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It’s another October double-bill for Together Retro, and this year we are playing two games in very different genres: 1995’s I Have No Mouth and I Must Scream developed by The Dreamer’s Guild and 1999’s Sega spin-off classic The Typing of the Dead.
I Have No Mouth and I Must Scream Overview
I Have No Mouth and I Must Scream takes a Harlan Ellison sic-fi/horror story and transforms it into a point and click adventure game. The game was published on PC and Mac by Cyberdreams on Halloween Day in 1995; it is now also available on Linux.
In typical genre convention, the game tasks the player with unravelling a number of mysteries and moving through the narrative vis-à-vis the use of a robust item management interface. Specifically, I Have No Mouth and I Must Scream implements a graphics-based command system that allows players to use, combine, talk to, or otherwise interact with the world. Without giving too much away, it is safe to say that the story takes you through multiple stages with various horrors to confront and choices to make. The game is known, in particular, for its use of a morality system; many of your actions affect a “Spiritual Barometer” that can influence the ending you get upon completion of the game.
For many years the tile was abandonware, but in 2013 the rights were picked up by Night Dive Studios, the same company that bought up the rights to the Tex Murphy games, The 7th Guest and The 11th Hour, and several other well-regarded 1990s PC titles. If you can’t hunt down a copy of the original disc, you can find the game on modern digital distribution platforms like Steam or Good Old Games. A PlayStation 1 port was planned but never completed.
I Have No Mouth and I Must Scream is sometimes cited as an example from its era of “Video Games as Art” and has enjoyed something of an uptick in notoriety over the past few years as that discussion has intensified. While it has many advocates, the game wasn’t universally praised upon release and there’s no sense that it enjoyed remarkable sales (it isn’t part of a series, it is the only adaptation of an Ellison story into video game form, etc.), so it’s legacy is primarily in how it has inspired other games in its wake.
The Typing of the Dead Overview
The Typing of the Dead is a conversion of Sega’s light gun-classic The House of the Dead 2 that uses a keyboard to replace the light gun and asks players to type often nonsensical words as fast and accurately as possible to take out the zombie hordes. It was released for the arcades originally and then later ported to the Dreamcast, Windows, and (in Japan) the PlayStation 2.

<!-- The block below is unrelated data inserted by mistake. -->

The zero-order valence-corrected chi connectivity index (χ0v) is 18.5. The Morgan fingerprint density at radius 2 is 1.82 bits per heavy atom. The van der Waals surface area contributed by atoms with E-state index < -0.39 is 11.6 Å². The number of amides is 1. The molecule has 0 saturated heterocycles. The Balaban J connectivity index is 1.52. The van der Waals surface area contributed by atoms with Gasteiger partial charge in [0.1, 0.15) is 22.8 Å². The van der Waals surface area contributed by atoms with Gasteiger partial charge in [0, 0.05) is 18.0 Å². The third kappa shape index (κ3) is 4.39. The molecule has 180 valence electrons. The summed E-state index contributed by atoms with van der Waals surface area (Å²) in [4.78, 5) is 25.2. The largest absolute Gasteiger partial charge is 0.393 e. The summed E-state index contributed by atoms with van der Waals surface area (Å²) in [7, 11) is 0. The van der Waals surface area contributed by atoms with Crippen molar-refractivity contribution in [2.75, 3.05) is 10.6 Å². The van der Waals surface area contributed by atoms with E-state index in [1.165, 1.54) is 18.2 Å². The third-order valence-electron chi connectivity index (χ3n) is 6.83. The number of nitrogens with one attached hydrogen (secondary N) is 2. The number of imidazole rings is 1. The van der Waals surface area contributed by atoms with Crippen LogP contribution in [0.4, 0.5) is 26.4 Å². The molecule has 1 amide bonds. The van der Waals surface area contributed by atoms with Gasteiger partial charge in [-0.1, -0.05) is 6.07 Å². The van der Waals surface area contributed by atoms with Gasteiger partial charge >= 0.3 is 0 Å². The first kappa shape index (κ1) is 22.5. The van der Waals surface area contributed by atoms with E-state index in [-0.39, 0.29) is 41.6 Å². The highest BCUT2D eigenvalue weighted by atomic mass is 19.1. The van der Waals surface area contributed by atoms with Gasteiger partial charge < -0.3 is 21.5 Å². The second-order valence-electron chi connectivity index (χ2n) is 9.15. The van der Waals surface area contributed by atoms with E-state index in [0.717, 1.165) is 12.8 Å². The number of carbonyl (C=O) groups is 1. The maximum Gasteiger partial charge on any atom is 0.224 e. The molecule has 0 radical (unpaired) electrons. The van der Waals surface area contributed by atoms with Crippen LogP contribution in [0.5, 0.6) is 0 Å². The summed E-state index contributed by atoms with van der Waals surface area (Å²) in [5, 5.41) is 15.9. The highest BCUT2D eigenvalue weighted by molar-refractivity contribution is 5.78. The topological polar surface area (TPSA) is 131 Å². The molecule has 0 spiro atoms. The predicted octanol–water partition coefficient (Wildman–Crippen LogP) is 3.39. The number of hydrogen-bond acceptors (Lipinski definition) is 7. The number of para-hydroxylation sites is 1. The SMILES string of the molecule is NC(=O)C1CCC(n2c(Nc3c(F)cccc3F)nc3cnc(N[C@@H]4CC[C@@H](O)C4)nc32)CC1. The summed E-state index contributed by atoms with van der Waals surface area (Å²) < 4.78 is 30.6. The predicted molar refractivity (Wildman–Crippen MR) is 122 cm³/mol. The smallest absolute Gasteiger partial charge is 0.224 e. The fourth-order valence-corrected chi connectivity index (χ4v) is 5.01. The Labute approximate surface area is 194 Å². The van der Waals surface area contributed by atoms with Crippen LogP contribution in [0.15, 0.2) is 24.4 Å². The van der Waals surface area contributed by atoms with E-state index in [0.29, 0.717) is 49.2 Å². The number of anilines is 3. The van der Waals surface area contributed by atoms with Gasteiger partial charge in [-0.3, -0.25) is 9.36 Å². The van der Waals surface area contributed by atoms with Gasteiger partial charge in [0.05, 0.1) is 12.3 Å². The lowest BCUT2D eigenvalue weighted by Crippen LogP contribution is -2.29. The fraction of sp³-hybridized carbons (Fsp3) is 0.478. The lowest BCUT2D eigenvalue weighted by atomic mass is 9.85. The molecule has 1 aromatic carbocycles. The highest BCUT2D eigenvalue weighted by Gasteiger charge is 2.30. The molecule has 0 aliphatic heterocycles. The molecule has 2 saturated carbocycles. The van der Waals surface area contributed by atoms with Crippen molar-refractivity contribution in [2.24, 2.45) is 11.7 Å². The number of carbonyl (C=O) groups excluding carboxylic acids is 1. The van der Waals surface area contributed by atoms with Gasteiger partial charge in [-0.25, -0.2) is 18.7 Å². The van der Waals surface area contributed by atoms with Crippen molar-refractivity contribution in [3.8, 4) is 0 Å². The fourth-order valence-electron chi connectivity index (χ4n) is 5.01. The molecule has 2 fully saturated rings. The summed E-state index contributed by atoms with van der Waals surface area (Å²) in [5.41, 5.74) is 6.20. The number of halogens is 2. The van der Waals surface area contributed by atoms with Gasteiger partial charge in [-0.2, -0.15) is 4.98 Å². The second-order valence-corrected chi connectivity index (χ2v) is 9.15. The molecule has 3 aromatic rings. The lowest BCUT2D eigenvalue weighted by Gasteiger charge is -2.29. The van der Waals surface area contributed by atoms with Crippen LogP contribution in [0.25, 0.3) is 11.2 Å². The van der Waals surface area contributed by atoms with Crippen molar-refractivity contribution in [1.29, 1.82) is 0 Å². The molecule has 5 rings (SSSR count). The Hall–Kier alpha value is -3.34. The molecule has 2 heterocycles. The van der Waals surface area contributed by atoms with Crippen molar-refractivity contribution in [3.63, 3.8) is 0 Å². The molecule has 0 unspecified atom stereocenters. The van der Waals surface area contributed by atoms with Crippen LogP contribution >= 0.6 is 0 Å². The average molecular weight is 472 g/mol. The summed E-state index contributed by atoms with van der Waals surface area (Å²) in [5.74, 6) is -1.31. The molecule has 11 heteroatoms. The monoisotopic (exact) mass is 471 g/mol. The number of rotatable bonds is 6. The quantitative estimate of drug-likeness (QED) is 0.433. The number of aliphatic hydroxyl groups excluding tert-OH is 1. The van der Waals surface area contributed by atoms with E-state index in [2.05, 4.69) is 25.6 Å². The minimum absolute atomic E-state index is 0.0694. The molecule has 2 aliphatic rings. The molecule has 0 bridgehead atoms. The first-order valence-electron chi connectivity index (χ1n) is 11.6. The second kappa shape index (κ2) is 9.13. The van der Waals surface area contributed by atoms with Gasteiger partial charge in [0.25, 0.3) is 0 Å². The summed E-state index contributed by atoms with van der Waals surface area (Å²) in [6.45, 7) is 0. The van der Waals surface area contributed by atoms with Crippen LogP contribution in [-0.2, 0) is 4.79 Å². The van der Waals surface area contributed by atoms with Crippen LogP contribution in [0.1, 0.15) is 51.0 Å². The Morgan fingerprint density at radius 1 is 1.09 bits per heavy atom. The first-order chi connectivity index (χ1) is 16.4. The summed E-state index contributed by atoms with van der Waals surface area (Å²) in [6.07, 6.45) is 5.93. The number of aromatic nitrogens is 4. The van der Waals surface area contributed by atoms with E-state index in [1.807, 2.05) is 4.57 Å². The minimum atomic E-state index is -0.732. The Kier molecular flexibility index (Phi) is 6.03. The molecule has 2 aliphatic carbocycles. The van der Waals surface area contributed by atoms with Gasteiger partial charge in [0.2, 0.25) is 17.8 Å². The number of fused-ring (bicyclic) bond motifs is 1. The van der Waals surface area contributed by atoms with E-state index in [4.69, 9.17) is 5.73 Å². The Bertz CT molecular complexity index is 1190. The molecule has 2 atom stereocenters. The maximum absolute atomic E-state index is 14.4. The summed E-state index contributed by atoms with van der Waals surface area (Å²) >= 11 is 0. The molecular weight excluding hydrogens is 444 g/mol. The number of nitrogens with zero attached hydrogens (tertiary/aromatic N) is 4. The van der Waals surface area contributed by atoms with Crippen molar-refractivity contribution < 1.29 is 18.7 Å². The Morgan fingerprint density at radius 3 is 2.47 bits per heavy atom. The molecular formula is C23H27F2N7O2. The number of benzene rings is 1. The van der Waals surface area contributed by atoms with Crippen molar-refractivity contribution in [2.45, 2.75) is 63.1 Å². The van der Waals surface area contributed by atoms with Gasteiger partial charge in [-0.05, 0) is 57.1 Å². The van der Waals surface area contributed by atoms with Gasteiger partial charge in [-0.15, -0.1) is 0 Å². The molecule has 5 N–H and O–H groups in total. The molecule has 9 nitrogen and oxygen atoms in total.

The Typing of the Dead asks players to type words of various complexity and at various speeds depending on the selected level of difficulty. Basically, the keyboard “shoots” the enemies for every successfully typed word and the timing of the original The House of the Dead is tweaked to compensate for lengthier input times. The game is still the same on-rails shooter as the original, but must be played with a keyboard. Various ports offer different modes and challenges (e.g. unlocking art or extra credits), but the game can be difficult even for strong typists.
The Typing of the Dead didn’t enjoy the same widespread arcade placement as its House progenitor and didn’t make it out of Japan, so for most people the best avenue for playing the game will be a console. The Dreamcast version is probably the best known port, and is one of the few games for the system to make use of the system’s optional keyboard accessory. The PS2 import (The Typing of the Dead: Zombie Panic) is playable with a USB keyboard (it was sold with one on release) and the Windows version is readily available on eBay. No digital distribution version of the game exists.
Keeping in line with The House of the Dead series, The Typing of the Dead has seen several spin-offs and sequels, most of which are related to the main series. On the keyboard front, The House of the Dead III saw an arcade port in The Typing of the Dead 2, which remained exclusive to Japanese arcades and then was ported for the Japanese PC market. Similarly, last year The House of the Dead Overkill was ported as The Typing of the Dead Overkill to Steam and received a few pieces of specialized dictionary-based DLC packs to support it after release. There are also some handheld versions of the series: English of the Dead is a Japanese Nintendo DS port of Typing of the Dead 2 and Flick of the Dead is a Japanese iOS imagining of the series.
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